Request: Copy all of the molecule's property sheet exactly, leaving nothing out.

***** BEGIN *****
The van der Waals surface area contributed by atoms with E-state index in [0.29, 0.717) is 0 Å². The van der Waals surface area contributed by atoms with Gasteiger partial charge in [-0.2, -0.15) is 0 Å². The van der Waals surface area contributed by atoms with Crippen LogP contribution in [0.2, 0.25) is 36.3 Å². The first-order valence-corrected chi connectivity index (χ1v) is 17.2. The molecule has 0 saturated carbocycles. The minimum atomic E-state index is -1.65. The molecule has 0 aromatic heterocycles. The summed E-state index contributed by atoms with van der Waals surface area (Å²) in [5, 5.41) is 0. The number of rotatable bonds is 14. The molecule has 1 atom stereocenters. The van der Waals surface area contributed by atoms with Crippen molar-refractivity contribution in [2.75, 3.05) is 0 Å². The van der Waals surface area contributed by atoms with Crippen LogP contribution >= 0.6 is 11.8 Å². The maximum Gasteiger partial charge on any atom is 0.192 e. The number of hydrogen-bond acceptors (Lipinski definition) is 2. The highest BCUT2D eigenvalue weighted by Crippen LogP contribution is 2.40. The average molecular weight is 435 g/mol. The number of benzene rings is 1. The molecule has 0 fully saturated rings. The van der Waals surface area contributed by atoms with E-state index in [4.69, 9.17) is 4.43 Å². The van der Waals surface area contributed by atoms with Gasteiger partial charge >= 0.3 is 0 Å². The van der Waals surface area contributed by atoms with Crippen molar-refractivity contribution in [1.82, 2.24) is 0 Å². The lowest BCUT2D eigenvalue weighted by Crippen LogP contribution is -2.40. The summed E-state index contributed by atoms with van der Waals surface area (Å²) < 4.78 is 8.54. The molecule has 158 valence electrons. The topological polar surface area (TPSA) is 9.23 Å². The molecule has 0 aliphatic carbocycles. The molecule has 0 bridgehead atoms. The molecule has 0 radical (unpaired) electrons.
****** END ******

The van der Waals surface area contributed by atoms with E-state index in [0.29, 0.717) is 0 Å². The van der Waals surface area contributed by atoms with Gasteiger partial charge in [-0.2, -0.15) is 0 Å². The van der Waals surface area contributed by atoms with Crippen LogP contribution in [0.2, 0.25) is 36.3 Å². The first-order valence-corrected chi connectivity index (χ1v) is 17.2. The molecule has 0 saturated carbocycles. The minimum atomic E-state index is -1.65. The molecule has 0 aromatic heterocycles. The summed E-state index contributed by atoms with van der Waals surface area (Å²) in [5, 5.41) is 0. The number of rotatable bonds is 14. The molecule has 1 atom stereocenters. The van der Waals surface area contributed by atoms with Crippen molar-refractivity contribution in [2.75, 3.05) is 0 Å². The van der Waals surface area contributed by atoms with Crippen LogP contribution >= 0.6 is 11.8 Å². The maximum Gasteiger partial charge on any atom is 0.192 e. The number of hydrogen-bond acceptors (Lipinski definition) is 2. The highest BCUT2D eigenvalue weighted by Crippen LogP contribution is 2.40. The average molecular weight is 435 g/mol. The number of benzene rings is 1. The molecule has 0 fully saturated rings. The van der Waals surface area contributed by atoms with E-state index in [4.69, 9.17) is 4.43 Å². The van der Waals surface area contributed by atoms with Gasteiger partial charge >= 0.3 is 0 Å². The van der Waals surface area contributed by atoms with Crippen molar-refractivity contribution in [1.82, 2.24) is 0 Å². The lowest BCUT2D eigenvalue weighted by Crippen LogP contribution is -2.40. The summed E-state index contributed by atoms with van der Waals surface area (Å²) < 4.78 is 8.54. The molecule has 158 valence electrons. The topological polar surface area (TPSA) is 9.23 Å². The molecule has 0 aliphatic carbocycles. The molecule has 0 bridgehead atoms. The molecule has 0 radical (unpaired) electrons.